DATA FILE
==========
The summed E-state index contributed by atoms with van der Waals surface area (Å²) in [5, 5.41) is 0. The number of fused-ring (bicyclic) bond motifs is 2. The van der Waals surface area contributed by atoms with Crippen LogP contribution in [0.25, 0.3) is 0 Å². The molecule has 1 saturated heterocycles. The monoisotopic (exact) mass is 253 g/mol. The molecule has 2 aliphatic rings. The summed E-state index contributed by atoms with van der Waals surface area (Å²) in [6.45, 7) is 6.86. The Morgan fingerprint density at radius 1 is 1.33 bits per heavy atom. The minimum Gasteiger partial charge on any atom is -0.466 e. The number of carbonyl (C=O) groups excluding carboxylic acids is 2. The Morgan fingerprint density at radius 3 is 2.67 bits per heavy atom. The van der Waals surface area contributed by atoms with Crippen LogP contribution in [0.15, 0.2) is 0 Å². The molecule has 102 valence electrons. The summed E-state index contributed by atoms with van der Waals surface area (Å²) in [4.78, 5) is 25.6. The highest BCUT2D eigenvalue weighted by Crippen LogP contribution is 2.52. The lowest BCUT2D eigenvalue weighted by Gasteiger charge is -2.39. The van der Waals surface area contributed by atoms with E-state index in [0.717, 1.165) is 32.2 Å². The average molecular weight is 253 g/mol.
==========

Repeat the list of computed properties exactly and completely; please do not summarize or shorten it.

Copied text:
The summed E-state index contributed by atoms with van der Waals surface area (Å²) in [5, 5.41) is 0. The number of fused-ring (bicyclic) bond motifs is 2. The van der Waals surface area contributed by atoms with Crippen LogP contribution in [0.25, 0.3) is 0 Å². The molecule has 1 saturated heterocycles. The monoisotopic (exact) mass is 253 g/mol. The molecule has 2 aliphatic rings. The summed E-state index contributed by atoms with van der Waals surface area (Å²) in [6.45, 7) is 6.86. The Morgan fingerprint density at radius 1 is 1.33 bits per heavy atom. The minimum Gasteiger partial charge on any atom is -0.466 e. The number of carbonyl (C=O) groups excluding carboxylic acids is 2. The Morgan fingerprint density at radius 3 is 2.67 bits per heavy atom. The van der Waals surface area contributed by atoms with Crippen LogP contribution in [0.15, 0.2) is 0 Å². The molecule has 102 valence electrons. The summed E-state index contributed by atoms with van der Waals surface area (Å²) in [4.78, 5) is 25.6. The highest BCUT2D eigenvalue weighted by Crippen LogP contribution is 2.52. The lowest BCUT2D eigenvalue weighted by Gasteiger charge is -2.39. The van der Waals surface area contributed by atoms with E-state index in [0.717, 1.165) is 32.2 Å². The average molecular weight is 253 g/mol.